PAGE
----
First off, I was definitely disturbed by what I saw in Ryan Duffy’s The Japanese Love Industry video. The contents were bizarre and eye opening for sure, but I think the video also needs to be taken with a grain of salt. Japan’s culture is very different than ours. The host clubs, cuddle cafes, and other bizarre activities shown in The Japanese Love Industry are very unique, and I find it very unlikely that they will become as mainstream in the US in the future as they are in Japan today. I’m no expert on Japanese culture, but I think their go-go-go society where no one seems to have time for a significant other or meaningful relationships fosters the strange behavior Duffy unveils.
One think that does concern me moving forward is the average American’s increasing reliance on technology to maintain relationships. The downside I see with being “always connected”, is that you can spread yourself too thin, and not have any really meaningful relationships. Texting, Facebook, and other social media are great tools for keeping in contact with old friends. I’ve definitely utilized these resources more and more as high school becomes an increasingly distant memory. However, in my opinion nothing is better than a face to face interaction. I love hanging out with an old friend, or a family member, who I haven’t seen in a long time. As we grow older and our schedules become more busy, it is easy to use technology as a crutch to keep old relationships alive. But communicating over text or Facebook is not the same as communicating in person.
The value of a face to face interaction cannot be overstated when one is searching for meaningful relationships. Technology is great for keeping in touch, but it should be a means to an end, and not the end game itself. In Japan, it seems like people don’t think they have time to sit down and have lunch with a friend or family member. No wonder they don’t want significant others. From the video, I got the impression that there is more emotional detachment in Japan. Technology can promote emotional detachment, which again brings about the importance of seeing someone in person. I really enjoy taking a break from my busy schedule to spend time with a person I’m close with. I think that goes a long way towards maintaining a close relationship.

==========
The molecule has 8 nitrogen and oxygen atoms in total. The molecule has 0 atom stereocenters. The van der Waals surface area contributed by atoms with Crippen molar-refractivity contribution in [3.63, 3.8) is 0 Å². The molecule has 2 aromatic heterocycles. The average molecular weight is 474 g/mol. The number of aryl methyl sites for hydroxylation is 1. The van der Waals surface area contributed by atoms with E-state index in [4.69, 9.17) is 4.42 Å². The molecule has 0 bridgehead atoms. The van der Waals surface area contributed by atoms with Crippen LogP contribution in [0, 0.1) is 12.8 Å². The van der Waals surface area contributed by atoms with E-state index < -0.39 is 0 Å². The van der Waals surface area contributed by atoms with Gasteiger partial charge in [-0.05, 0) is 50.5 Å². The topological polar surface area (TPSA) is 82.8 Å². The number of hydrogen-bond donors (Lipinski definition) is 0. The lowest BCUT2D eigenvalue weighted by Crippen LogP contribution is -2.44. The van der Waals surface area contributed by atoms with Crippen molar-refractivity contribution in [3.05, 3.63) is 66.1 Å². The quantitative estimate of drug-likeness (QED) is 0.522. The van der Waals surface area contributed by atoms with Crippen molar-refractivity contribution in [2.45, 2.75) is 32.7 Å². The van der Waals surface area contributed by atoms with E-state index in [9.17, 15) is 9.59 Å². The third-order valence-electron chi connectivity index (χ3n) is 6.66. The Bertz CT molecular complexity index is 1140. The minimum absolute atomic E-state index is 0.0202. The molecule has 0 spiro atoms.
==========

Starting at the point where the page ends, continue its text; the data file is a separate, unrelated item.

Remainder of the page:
In the big picture, fostering meaningful relationships is important for our society to avoid the empty, fake, and bizarre interactions that Ryan Duffy discovers in The Japanese Love Industry. An over reliance on technology is not the sole or primary cause of this, but it certainly is a contributing factor and not something to be taken lightly.